This year marks my tenth anniversary as an high school educator, and let me tell you one thing you probably already know: Teenagers are simultaneously the most fun and most frustrating humans you will encounter – often all in one day. (Kind of like my two-year-old, now that I’m thinking of it.)
Call me crazy, but I love working with these hormonal, hilarious humans. Their inner worlds and social lives are both fascinating and a bit terrifying for anyone who’s brave enough to try to figure out what makes them tick. If you have a teenager in your life and are looking for the answer to that last question, it’s actually quite simple – in theory, though not always in practice.
They need to be heard.
Simple, right? Wrong. When a teenager is coming at you for the umpteenth time with their complaints about their math teacher, their dramatic friends, their boyfriend having a streak on Snapchat with another girl (yes, it’s a thing) – especially when emotions are running high and coping skills are running low – it’s easy to brush it off as another teenage drama that’s not a “real” problem. They have no idea, you think to yourself. After all, you’re dealing with your job, utility bills, health insurance, car repairs, other children, ailing parents, meetings, and grocery lists. You’re stressed out and your patience is thin. (I remember very clearly the days of my 16-year-old-self crying in my room, having no idea why I was as upset as I was, and my mom throwing up her hands in exasperation.)
The next time you’re on the receiving end of a teen’s moment of crisis, try this: Take a deep breath, look them in the eye, and really listen.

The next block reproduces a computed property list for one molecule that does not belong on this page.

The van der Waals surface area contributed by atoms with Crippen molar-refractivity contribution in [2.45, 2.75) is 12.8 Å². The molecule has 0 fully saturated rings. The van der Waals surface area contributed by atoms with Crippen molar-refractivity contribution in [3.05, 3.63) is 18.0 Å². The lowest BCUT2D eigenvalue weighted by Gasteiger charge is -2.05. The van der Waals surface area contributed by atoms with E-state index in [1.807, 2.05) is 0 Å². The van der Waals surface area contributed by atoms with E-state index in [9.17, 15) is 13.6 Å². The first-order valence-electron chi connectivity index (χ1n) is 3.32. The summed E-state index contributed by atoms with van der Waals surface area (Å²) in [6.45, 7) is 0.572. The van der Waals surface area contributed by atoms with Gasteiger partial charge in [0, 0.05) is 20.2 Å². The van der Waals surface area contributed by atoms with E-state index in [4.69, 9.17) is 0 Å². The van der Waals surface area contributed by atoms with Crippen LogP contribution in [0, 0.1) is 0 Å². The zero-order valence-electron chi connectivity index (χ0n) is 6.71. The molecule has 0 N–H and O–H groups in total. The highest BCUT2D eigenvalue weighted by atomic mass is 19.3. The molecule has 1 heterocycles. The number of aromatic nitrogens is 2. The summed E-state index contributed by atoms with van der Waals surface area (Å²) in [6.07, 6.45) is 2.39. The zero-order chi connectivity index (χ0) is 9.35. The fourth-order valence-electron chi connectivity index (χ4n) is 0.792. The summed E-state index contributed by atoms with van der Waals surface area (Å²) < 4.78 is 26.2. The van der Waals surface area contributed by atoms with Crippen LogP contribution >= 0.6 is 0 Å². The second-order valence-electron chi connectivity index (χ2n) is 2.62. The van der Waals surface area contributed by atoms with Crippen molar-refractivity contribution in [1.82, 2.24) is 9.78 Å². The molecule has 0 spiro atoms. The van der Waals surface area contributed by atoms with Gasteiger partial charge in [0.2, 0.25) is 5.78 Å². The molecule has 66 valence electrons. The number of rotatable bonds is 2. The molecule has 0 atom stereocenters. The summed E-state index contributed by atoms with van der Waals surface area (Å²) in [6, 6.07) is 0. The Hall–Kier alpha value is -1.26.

Even more, respond with a validating statement like, “Wow, that sounds really stressful” or “It’s normal to feel like that sometimes.” Let them vent without getting angry at them. It will work wonders, I promise. It just might take the wind out of their sails. And if it doesn’t, at least you haven’t fueled the fire by responding with an irritated outburst.
You might take that moment to build a little resiliency, too. No, not “Get over it” (now that you said that, they won’t) or “It will be fine” (they don’t know that), but rather, “Hey, this situation isn’t something you can control, but I’m really impressed with how you’ve handled it.” Or, “I’m really proud of you for going to school even when you’re facing this problem.”
Just remember this: We were there once, too. Sure, those little molehill problems of teenage life eventually get lost in the very real mountains of adult stress. But remember how terrible it was fighting with your friends back in middle school? Remember that boy or girl you agonized over? Remember that crushing feeling of missing those free throws in the championship basketball game? Don’t forget how devastating those things felt – and don’t forget how it felt to have an adult to hear you, to validate you, in those moments.
Be that adult.